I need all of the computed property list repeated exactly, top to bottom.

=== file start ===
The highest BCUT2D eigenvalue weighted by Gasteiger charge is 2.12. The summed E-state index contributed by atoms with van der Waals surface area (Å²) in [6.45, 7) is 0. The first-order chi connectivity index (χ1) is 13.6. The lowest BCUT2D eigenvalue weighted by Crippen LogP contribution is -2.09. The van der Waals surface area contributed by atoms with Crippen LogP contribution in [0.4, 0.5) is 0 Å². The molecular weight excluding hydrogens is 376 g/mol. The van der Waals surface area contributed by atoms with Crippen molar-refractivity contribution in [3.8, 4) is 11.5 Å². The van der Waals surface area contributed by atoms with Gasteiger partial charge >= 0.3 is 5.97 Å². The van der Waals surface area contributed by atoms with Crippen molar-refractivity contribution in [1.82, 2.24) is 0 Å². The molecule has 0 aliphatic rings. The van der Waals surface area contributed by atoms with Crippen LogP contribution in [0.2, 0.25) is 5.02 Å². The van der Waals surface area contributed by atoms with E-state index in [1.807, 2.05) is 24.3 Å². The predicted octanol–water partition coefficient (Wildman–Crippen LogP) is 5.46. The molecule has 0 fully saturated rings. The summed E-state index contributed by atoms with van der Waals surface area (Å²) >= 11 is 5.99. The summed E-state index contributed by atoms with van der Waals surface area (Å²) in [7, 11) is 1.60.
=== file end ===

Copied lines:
The highest BCUT2D eigenvalue weighted by Gasteiger charge is 2.12. The summed E-state index contributed by atoms with van der Waals surface area (Å²) in [6.45, 7) is 0. The first-order chi connectivity index (χ1) is 13.6. The lowest BCUT2D eigenvalue weighted by Crippen LogP contribution is -2.09. The van der Waals surface area contributed by atoms with Crippen LogP contribution in [0.4, 0.5) is 0 Å². The molecular weight excluding hydrogens is 376 g/mol. The van der Waals surface area contributed by atoms with Crippen molar-refractivity contribution in [3.8, 4) is 11.5 Å². The van der Waals surface area contributed by atoms with Gasteiger partial charge >= 0.3 is 5.97 Å². The van der Waals surface area contributed by atoms with Crippen molar-refractivity contribution in [1.82, 2.24) is 0 Å². The molecule has 0 aliphatic rings. The van der Waals surface area contributed by atoms with Crippen LogP contribution in [0.2, 0.25) is 5.02 Å². The van der Waals surface area contributed by atoms with E-state index in [1.807, 2.05) is 24.3 Å². The predicted octanol–water partition coefficient (Wildman–Crippen LogP) is 5.46. The molecule has 0 fully saturated rings. The summed E-state index contributed by atoms with van der Waals surface area (Å²) >= 11 is 5.99. The summed E-state index contributed by atoms with van der Waals surface area (Å²) in [7, 11) is 1.60.